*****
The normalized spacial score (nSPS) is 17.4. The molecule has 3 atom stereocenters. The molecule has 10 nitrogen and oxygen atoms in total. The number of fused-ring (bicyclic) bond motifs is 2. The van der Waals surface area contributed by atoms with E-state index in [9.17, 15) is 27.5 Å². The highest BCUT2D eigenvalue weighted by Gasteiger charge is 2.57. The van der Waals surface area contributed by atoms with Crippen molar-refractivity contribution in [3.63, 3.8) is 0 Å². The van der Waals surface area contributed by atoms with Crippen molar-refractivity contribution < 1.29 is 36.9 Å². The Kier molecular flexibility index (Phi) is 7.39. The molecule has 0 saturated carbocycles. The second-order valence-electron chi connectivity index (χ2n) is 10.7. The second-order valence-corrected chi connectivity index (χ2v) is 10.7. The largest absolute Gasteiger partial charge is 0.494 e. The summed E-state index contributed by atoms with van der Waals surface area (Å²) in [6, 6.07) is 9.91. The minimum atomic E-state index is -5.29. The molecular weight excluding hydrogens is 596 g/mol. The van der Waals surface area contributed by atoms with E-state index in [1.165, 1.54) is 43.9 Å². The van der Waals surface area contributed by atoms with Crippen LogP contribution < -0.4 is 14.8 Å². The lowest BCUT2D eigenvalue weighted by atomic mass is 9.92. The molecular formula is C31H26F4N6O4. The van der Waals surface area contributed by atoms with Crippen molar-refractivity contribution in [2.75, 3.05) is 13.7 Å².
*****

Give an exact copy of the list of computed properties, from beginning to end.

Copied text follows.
The normalized spacial score (nSPS) is 17.4. The molecule has 3 atom stereocenters. The molecule has 10 nitrogen and oxygen atoms in total. The number of fused-ring (bicyclic) bond motifs is 2. The van der Waals surface area contributed by atoms with E-state index in [9.17, 15) is 27.5 Å². The highest BCUT2D eigenvalue weighted by Gasteiger charge is 2.57. The van der Waals surface area contributed by atoms with Crippen molar-refractivity contribution in [3.63, 3.8) is 0 Å². The van der Waals surface area contributed by atoms with Crippen molar-refractivity contribution < 1.29 is 36.9 Å². The Kier molecular flexibility index (Phi) is 7.39. The molecule has 0 saturated carbocycles. The second-order valence-electron chi connectivity index (χ2n) is 10.7. The second-order valence-corrected chi connectivity index (χ2v) is 10.7. The largest absolute Gasteiger partial charge is 0.494 e. The summed E-state index contributed by atoms with van der Waals surface area (Å²) in [6, 6.07) is 9.91. The minimum atomic E-state index is -5.29. The molecular weight excluding hydrogens is 596 g/mol. The van der Waals surface area contributed by atoms with E-state index in [1.165, 1.54) is 43.9 Å². The van der Waals surface area contributed by atoms with Crippen LogP contribution < -0.4 is 14.8 Å². The lowest BCUT2D eigenvalue weighted by atomic mass is 9.92. The molecular formula is C31H26F4N6O4. The van der Waals surface area contributed by atoms with Crippen molar-refractivity contribution in [2.75, 3.05) is 13.7 Å².